As is the case with most collectibles, damage generally lowers the value of ancient coins. One specific type of damage, however, can add intrigue to an ancient coin. If you're looking for a way to add variety to your ancient coin collection, it might be time to purchase a test-cut ancient coin.
Test Cuts Are Intriguing Damage
Test cuts are a type of damage and, as such, typically do lower the financial value of an ancient coin. They are, however, a historic mark that makes the coin more interesting than it would be without the damage.
When ancient coins were in circulation, test cuts were made to confirm that a coin was authentic. A test cut is simply a scratch or nick in the surface of the coin. The cut goes deep enough to show the underlying metal, so it was plainly visible whether the metal that the coin was made of was the same as the metal on its exterior. If a coin was made from a less precious metal but coated with a precious metal, a test cut would reveal the forgery.
By adding a coin that has a test cut you'll be able to show people some of the history behind the coin. Even non-collectors will be interested in learning about how coins were authenticated in ancient times.
Counter Stamps Locate a Coin in History
Counter stamps, which are a particular type of test cut, make a coin even more interesting. Like all test cuts, counter stamps have a mark that reveals the underlying metal in a coin. They also bear the mark of a trusted authority, usually a respected merchant or banker.
These marks added another layer of authentication. While a standard test cut could be coated over with a more precious metal, people would be less likely to coat a counter-stamped coin with a different metal. If they did, they may incur the wrath of the banker or merchant who authenticated the coin -- and those respected individuals were often powerful.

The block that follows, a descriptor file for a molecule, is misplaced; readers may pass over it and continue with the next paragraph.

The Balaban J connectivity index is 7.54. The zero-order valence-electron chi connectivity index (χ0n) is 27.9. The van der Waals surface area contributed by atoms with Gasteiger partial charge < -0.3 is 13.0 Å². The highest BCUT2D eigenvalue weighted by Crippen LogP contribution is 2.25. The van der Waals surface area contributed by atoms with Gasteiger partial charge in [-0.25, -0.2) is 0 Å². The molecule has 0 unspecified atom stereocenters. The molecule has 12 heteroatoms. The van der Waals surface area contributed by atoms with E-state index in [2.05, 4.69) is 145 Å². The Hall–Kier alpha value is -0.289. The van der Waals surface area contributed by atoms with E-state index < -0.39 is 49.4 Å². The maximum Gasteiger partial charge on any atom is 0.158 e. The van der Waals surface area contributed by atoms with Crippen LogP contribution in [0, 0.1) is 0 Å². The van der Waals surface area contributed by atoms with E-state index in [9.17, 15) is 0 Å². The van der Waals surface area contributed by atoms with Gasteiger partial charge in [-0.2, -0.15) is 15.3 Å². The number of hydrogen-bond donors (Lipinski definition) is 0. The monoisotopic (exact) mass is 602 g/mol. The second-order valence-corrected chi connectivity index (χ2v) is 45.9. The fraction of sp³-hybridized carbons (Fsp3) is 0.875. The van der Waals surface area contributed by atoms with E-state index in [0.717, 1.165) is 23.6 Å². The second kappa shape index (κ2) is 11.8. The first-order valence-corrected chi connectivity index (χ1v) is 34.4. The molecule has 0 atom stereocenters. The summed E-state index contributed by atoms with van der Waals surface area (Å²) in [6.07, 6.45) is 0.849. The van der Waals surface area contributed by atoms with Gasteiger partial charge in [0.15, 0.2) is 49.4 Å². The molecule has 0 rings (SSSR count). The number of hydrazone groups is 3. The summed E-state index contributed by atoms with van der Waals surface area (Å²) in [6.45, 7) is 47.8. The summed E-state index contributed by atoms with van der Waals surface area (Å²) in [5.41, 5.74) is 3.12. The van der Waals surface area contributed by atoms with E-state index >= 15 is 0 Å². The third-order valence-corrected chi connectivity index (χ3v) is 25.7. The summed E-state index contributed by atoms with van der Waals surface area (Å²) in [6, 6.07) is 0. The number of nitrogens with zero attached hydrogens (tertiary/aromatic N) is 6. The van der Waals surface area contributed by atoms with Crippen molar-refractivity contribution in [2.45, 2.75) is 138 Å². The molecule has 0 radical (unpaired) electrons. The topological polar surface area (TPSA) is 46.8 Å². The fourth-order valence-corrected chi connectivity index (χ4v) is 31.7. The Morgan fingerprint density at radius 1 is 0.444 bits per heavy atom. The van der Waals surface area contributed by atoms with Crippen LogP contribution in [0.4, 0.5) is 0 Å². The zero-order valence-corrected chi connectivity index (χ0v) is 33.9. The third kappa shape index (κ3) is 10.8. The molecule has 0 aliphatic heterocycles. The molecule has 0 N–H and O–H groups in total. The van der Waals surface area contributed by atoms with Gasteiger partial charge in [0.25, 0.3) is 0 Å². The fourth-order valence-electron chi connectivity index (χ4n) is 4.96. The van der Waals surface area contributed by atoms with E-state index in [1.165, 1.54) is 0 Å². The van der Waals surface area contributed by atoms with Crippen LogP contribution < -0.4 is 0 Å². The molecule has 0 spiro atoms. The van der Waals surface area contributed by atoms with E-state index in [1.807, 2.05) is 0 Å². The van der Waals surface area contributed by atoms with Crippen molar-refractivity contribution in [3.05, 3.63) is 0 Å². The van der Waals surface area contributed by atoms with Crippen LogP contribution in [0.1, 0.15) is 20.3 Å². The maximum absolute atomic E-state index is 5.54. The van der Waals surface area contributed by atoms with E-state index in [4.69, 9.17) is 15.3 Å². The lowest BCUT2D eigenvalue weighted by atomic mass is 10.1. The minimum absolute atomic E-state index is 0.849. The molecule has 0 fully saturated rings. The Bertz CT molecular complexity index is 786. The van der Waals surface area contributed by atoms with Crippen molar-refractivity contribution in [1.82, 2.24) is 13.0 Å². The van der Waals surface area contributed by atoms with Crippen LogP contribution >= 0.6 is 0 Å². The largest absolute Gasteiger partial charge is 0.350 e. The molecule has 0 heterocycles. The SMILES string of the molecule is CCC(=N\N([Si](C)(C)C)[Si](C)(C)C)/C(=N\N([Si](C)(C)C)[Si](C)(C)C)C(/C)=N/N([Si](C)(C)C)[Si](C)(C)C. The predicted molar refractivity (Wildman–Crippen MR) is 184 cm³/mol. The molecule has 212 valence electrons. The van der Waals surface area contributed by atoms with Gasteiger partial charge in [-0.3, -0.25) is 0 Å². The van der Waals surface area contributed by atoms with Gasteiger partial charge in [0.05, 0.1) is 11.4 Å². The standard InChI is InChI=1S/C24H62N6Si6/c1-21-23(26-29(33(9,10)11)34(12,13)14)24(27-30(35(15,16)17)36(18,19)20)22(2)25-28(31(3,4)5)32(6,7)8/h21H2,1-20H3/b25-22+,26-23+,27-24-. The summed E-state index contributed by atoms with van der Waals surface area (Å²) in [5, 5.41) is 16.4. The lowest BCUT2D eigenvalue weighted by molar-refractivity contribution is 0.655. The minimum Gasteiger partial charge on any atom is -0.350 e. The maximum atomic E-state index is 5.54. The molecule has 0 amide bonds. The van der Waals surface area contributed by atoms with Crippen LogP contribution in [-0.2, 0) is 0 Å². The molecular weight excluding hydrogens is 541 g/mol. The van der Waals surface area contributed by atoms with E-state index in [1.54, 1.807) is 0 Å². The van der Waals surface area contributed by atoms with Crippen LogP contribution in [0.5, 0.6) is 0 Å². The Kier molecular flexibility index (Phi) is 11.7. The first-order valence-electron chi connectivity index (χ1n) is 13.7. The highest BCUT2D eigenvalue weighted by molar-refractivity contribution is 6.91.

For your coin collection, a counter stamp adds more intrigue by locating the coin in a particular time and place in history. Without most ancient coins, you can only know what kingdom they were made by and perhaps where they were found. With a counter-stamped coin, you can find out who stamped the coin, when they lived and where they operated. Instead of only knowing a coin was made by the Roman Empire, for example, you might find out that it was from Alexandria when Rome controlled the city.
With a counter-stamped coin, you'll be able to tell interested individuals even more about your collection, and your collection will be more unique than others' collections that don't have these types of coins.
Test-Cut and Counter-Stamped Coins Are Affordable
Best of all, adding a test-cut or counter-stamped coin doesn't need to break your bank. Because the marks are technically damage, they usually lower the price of an ancient coin -- even though they make the coins more interesting. (The one exception to this rule are counter stamps made by very famous historical figures, which can increase the value of coins.)
Just how much a test cut or counter stamp will lower a coin's value will depend on where the damage is on the coin and how deep the mark is. If you take your time to shop around, you should be able to find several test-cut and counter-stamped ancient coins for sale at affordable prices.
If you aren't sure what type of test-cut or counter-stamped coin to purchase first, consider getting an Athenian Owl. Ancient Coin Cleaning and Restoration says it's the most common test-cut coin, so you should be able to find several for sale at ancient coin dealers.